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Foam Filtration
Numerous techniques of water filtration are in use today, most of which involve the use of sand as the porous media. Foam filtration, however, goes beyond traditional water treatment methods and utilizes the filtering capacity of reticulated polyurethane foam. A foam filter requires less surface area, treats higher turbidity water (lab results have shown pC* values of 1.5 for 100 NTU influent), wastes less water during backwash, and is less expensive to build than a traditional rapid sand filter. The primary goal of foam filtration is to design a low cost, locally sourced, easy to operate water filtration system for communities of less than 1,000 inhabitants and for disaster-relief scenarios where the community's main water supply has been compromised.



Figure 1: Full scale filter deployed in El Carpintero, Honduras during January 2015

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Figure 2: Sketch of the current implementation of the Small 4” Pipe Filter in the AguaClara Lab



Figure 3: Example of reticulated foam used in the foam filtration technology


Flow through the Filter: Turbid raw water is dosed with coagulant before moving through an inverted linear flow orifice meter and pouring into the top of the foam filter body. As the water passes through all the foam layers, large particles created during flocculation stick to the pores of the foam, removing them from the water and generating a clean, drinkable effluent. When the filter becomes clogged with large flocs, it must be cleaned by initiating the backwash cycle. The backwash system employs a wooden lever-arm to lift the foam and plunge it through water accumulated in the 24" PVC pipe. This "plunge" creates a high velocity in the pores of the foam, dislodging the captured particles from the pore spaces. The backwash water, which comes out the top of the foam layers, is then drained away, and the filtering cycle may resume.

Spring 2015

Throughout the semester, backwash cleaning efficiency experiments were performed on the small-scale filter, designed in Fall 2014 to hydraulically model the full scale filter implemented in El Carpintero. The objective of these experiments was to determine an empirical relationship between backwash pore velocity and the percent mass removal of the particles from the foam during the cleaning cycle. Experimentation with different pore sizes revealed a new mechanism for filtration: the foam acts as a sedimentation tank, providing a large surface area for the flocs to settle. This is contrary to the initial hypothesis that coagulant-covered flocs stuck to the inside of the pore walls, and that a large shear force would be required to remove the flocs during backwash. Evidently, there is still much to be understood with regards to the mechanisms behind filtration and backwash.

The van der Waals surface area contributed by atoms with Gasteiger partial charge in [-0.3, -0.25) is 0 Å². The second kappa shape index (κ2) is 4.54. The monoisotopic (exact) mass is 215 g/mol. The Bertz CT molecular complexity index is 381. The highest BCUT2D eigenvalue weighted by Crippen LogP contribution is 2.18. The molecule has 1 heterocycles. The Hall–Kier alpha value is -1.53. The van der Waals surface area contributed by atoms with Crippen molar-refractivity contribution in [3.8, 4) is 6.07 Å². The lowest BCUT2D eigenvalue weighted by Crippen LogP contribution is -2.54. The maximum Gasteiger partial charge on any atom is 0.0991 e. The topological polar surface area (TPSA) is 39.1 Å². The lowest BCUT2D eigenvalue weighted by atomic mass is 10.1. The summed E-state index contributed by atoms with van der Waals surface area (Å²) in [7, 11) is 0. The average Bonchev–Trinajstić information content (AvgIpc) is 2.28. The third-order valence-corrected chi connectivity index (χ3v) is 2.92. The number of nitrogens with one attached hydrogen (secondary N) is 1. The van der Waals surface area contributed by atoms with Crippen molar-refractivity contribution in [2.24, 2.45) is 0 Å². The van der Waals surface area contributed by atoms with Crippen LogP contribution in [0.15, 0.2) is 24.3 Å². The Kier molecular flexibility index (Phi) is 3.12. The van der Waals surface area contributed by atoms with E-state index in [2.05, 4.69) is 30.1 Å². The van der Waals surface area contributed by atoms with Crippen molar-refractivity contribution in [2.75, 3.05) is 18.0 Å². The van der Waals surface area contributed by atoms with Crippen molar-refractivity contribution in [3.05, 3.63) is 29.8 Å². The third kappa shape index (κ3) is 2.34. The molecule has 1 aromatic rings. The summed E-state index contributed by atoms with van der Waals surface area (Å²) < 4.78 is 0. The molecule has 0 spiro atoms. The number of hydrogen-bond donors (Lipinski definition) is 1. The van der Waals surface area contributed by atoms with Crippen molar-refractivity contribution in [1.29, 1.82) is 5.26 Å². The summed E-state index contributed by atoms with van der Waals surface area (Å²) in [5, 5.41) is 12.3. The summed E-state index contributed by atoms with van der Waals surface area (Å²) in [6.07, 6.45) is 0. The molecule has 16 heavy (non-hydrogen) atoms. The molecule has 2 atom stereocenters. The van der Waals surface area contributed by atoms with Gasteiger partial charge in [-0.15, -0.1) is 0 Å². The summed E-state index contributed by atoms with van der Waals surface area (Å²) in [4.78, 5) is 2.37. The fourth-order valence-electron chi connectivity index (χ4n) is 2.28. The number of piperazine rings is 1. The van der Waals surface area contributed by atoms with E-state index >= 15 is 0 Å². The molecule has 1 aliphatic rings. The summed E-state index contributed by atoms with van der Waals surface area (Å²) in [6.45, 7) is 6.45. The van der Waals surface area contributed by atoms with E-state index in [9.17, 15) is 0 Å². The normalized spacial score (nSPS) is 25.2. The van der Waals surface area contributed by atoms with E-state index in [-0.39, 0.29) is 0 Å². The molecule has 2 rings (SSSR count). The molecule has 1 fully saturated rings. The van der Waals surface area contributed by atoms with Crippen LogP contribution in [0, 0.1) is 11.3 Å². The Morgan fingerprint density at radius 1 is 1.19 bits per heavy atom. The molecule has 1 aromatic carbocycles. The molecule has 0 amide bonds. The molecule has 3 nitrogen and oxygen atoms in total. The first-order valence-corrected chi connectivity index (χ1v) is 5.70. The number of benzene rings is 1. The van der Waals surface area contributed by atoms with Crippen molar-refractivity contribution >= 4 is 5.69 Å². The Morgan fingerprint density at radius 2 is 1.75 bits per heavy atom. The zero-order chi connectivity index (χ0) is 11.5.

Apart from work in the laboratory, the team continues to analyze data collected from experiments performed on the full-scale filter in El Carpintero by AguaClara engineer, Walker Grimshaw, to understand the discrepancies between performance in the laboratory and in the field.  

Much of the semester was spent preparing for the EPA P3 Conference held on April 10th and 11th in Washington, DC. The team fabricated a small scale model of the technology, prepared a technical report, and created a poster display for the competition, and received an Honorable Mention for its efforts in creating an “Off-Grid Solution to Drinking Water Treatment.”

Fall 2014

The Fall 2014 Foam Filtration team has focused its efforts in exploring the new backwashing method with the design and construction of a new apparatus: the 4” Pipe Small Scale Filter. Experiments performed on this filter, designed to hydraulically model the full scale filter, will be used to determine an empirical relationship between backwash pore velocity and the percent mass removal of the particles from the foam during the cleaning cycle.

The Chemical Dose Controller was redesigned with (1) an altered constant head tank constructed from Nalgene bottles or a 3” pipe, (2) the float situated inside the LFOM, eliminating the need for an entrance tank, and (3) major headloss elements that run vertically to reduce overall size.

Tests through mass spectrometry have confirmed that chemicals are leaching from the foam, however more testing must be done to determine the composition of the leachate. Designs for the on-the-ground implementation of the foam filter pilot project have been drawn up by AguaClara Engineer, Walker Grimshaw in Honduras. This design includes the set-up for the chemical stock tanks, designs for managing backwash and finished water, and the possible addition of a grit chamber.

The lever arm used for plunging the foam was redesigned with a rigid connection to the base of the filter support. This rigid connection eliminates large movement in the z-direction and the need for guidance by the barrel lid on the 55-gallon drum. The open-top design allows for integration of the new CDC/LFOM design: influent raw water pours out of the LFOM and directly into the filter body.

Read more about what the foam filtration team hopes to accomplish through Future Research.







Final Presentation

Final Report

Additional Materials

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